- Ok, now there’s a sense of urgency. She doesn’t want to be here any longer than she has to, so she’s off to find Robert. Up the stairs she goes. There’s a bunch of bedrooms up here and everything’s got those dust covers on them. She comes to what looks like a child’s bedroom. There are a few oddities. First, it’s pristine - no dust or anything. Second, its full of dolls - shelves cover the walls and they along with the chairs and bed are full of fancy porcelain dolls with fancy clothes and real hair. They’re all facing the doorway. She finds herself getting lost in their eyes (which goes on for several panels) before she shakes it off and thinks that she doesn’t need to investigate that room and she closes the door. As she continues she sees out of a window that the moon is high in the night sky - she’s lost several hours and it’s now the middle of the night.
- At the end of the hall is what’s clearly the door to the master bedroom. She opens the door and enters, finding the room well lit by electric lights and herself in different clothes, in a ’40s era evening gown with her hair up as if just returning from a party. She finds herself comfortable here, like this is where she should be, and she closes the door. Just after that it opens again and a well-dressed man enters. He greets her as Nancy and she calls him Jasper (unlike previous visions, this one includes her in the action and she can hear what’s said) - they obviously know one another and are preparing to become intimate when another man (Edward) bursts in furious and accusatory. As he advances and reaches to grab Nancy, NightMist finally starts to snap out of it (magical training is useful for something) and starts conjuring a spell to ward off the Edward spirit. As she does so, Jasper grabs her and says “No, you must die. We all have to die. That’s what happens.” We’re back in NightMist’s wheelhouse, though, so she manages to fight these ghosts off. We do see what had happened in the past, though. The real Nancy (who doesn’t look like NightMist, but wearing the clothes and everything) meets up with Jasper, her husband Edward comes in and knocks Jasper out, and as she starts pleading he knocks her onto the four-poster bed and uses one of the curtain cords to strangle her and then hangs Jasper from the room’s balcony.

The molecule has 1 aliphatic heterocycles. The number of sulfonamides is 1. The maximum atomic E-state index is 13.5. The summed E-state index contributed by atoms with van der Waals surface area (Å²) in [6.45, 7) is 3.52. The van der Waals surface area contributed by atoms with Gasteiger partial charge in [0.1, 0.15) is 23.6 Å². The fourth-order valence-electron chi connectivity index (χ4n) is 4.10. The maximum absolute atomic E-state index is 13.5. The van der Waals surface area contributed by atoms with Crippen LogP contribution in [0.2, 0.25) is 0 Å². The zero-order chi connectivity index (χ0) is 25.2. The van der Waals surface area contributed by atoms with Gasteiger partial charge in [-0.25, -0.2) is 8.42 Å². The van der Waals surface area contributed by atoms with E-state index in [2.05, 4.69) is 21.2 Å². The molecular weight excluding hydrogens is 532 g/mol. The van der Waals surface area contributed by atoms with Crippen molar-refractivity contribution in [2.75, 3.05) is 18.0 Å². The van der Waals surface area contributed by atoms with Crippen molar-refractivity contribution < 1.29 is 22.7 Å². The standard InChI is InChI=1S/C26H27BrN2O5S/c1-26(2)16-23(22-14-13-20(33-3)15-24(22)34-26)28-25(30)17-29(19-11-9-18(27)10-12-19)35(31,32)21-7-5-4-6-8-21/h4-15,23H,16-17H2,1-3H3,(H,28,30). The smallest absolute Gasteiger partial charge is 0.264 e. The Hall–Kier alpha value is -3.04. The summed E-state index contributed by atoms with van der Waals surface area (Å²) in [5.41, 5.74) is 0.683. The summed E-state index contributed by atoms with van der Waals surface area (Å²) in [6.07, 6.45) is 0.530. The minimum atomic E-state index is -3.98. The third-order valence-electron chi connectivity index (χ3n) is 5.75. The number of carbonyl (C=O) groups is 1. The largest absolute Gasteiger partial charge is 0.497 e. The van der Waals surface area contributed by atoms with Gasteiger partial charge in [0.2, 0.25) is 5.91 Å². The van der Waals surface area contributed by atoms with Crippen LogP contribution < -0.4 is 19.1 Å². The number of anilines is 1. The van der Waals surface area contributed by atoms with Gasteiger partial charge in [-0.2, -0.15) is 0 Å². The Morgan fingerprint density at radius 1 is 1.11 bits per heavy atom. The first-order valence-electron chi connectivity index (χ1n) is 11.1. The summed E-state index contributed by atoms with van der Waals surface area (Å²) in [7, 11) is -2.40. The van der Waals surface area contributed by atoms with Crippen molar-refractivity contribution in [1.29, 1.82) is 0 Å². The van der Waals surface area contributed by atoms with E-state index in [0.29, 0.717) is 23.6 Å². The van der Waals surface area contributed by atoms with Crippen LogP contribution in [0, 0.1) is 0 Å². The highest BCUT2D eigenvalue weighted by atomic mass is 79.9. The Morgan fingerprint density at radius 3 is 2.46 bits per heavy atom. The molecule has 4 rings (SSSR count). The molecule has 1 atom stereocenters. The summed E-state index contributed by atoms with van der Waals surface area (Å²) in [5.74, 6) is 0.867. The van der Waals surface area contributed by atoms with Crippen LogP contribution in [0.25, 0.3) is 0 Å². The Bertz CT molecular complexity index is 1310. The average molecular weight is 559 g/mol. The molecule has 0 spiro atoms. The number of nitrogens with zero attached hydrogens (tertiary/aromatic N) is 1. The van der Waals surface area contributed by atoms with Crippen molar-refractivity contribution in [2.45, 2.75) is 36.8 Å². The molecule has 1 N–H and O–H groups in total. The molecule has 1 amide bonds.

- The whole scene has played out in kind of sepia tones, but Edward has had a fire in his eyes. When he looks back at the room after killing Jasper the fire fades and he says “What have I done?” He looks around in a panic before heading into the adjoining bathroom and after a moment NightMist hears a gunshot as he kills himself.
- Now that the whole scene has played out the room is back to shabby, dusty, moonlit status. She crosses over to the balcony and looks out/down and sure enough, there’s Robert Singer hanging from it dead.
- So, she’s found Robert like she wanted, but not in the way she’d hoped. Now she’s still a bit freaked out as she’s in this house and despite all of her occult skills it managed to get into her head/take her over (if only briefly). It’s time to go. She goes back to the door to the hall, but it’s not the hall she remembers from before. It’s long with lots of doors on either side and at the end is a large black door. She doesn’t want anything to do with that door, but she also feels that this place wants her to open it. This hall is also at odds with the rest of the house. Sure everything’s been dusty and whatnot, but at least you could tell the original construction was fancy. This place is rickety, rotting, and nothing fits right. She opens the other doors as she walks down the hall [one assumes to try to find a way out that’s not the black door] - one just has a brick wall behind it, another has stairs that go down and then back up again and again uselessly, another opens into the dining hall but upside down (with the table on the ceiling from her perspective), another opens into some attic space full of dusty cobwebby toys with a wildly rocking rocking-horse in the center, another into some kind of apothecary lit with an eerie green light with unpleasant-looking items in jars, another has bare white walls and floor but the ceiling is dripping blood, another looks like it’s outside but is something like an enclosed kennel with snarling black dogs with red eyes. She slams that one shut, and now she’s at the black door. As she opens the door she’s pulled through and finds herself back at the head of the stairs in the foyer.
- She starts running to the front door of the house to get out of here. It does that dream thing where things seem to stretch so that it seems like she’ll never make it, but she finally reaches out just about to take hold of the knob to open the door… when the floor collapses and she falls into a dark, unknown basement and passes out.